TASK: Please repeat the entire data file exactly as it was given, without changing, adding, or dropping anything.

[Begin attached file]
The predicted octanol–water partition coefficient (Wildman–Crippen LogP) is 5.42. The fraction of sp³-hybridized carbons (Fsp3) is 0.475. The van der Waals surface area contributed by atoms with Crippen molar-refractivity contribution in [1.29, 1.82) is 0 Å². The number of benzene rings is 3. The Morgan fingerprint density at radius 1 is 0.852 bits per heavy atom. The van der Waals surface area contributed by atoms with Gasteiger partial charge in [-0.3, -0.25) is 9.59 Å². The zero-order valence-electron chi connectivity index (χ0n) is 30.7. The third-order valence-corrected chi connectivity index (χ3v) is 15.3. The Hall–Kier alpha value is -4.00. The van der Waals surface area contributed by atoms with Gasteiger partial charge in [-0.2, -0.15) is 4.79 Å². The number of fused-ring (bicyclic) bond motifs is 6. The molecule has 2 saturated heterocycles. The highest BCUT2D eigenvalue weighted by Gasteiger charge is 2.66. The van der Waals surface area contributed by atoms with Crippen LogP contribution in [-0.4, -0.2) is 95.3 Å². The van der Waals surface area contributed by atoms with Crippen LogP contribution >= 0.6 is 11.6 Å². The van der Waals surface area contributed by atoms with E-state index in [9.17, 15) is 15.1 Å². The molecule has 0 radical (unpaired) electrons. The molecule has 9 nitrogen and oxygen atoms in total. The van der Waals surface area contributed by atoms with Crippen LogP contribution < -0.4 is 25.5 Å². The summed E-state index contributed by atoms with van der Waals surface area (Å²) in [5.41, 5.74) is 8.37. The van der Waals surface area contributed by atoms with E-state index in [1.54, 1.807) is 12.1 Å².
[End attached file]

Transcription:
The predicted octanol–water partition coefficient (Wildman–Crippen LogP) is 5.42. The fraction of sp³-hybridized carbons (Fsp3) is 0.475. The van der Waals surface area contributed by atoms with Crippen molar-refractivity contribution in [1.29, 1.82) is 0 Å². The number of benzene rings is 3. The Morgan fingerprint density at radius 1 is 0.852 bits per heavy atom. The van der Waals surface area contributed by atoms with Gasteiger partial charge in [-0.3, -0.25) is 9.59 Å². The zero-order valence-electron chi connectivity index (χ0n) is 30.7. The third-order valence-corrected chi connectivity index (χ3v) is 15.3. The Hall–Kier alpha value is -4.00. The van der Waals surface area contributed by atoms with Gasteiger partial charge in [-0.2, -0.15) is 4.79 Å². The number of fused-ring (bicyclic) bond motifs is 6. The molecule has 2 saturated heterocycles. The highest BCUT2D eigenvalue weighted by Gasteiger charge is 2.66. The van der Waals surface area contributed by atoms with Crippen LogP contribution in [-0.4, -0.2) is 95.3 Å². The van der Waals surface area contributed by atoms with Crippen LogP contribution >= 0.6 is 11.6 Å². The van der Waals surface area contributed by atoms with E-state index in [9.17, 15) is 15.1 Å². The molecule has 0 radical (unpaired) electrons. The molecule has 9 nitrogen and oxygen atoms in total. The van der Waals surface area contributed by atoms with Crippen LogP contribution < -0.4 is 25.5 Å². The summed E-state index contributed by atoms with van der Waals surface area (Å²) in [5.41, 5.74) is 8.37. The van der Waals surface area contributed by atoms with E-state index in [1.54, 1.807) is 12.1 Å².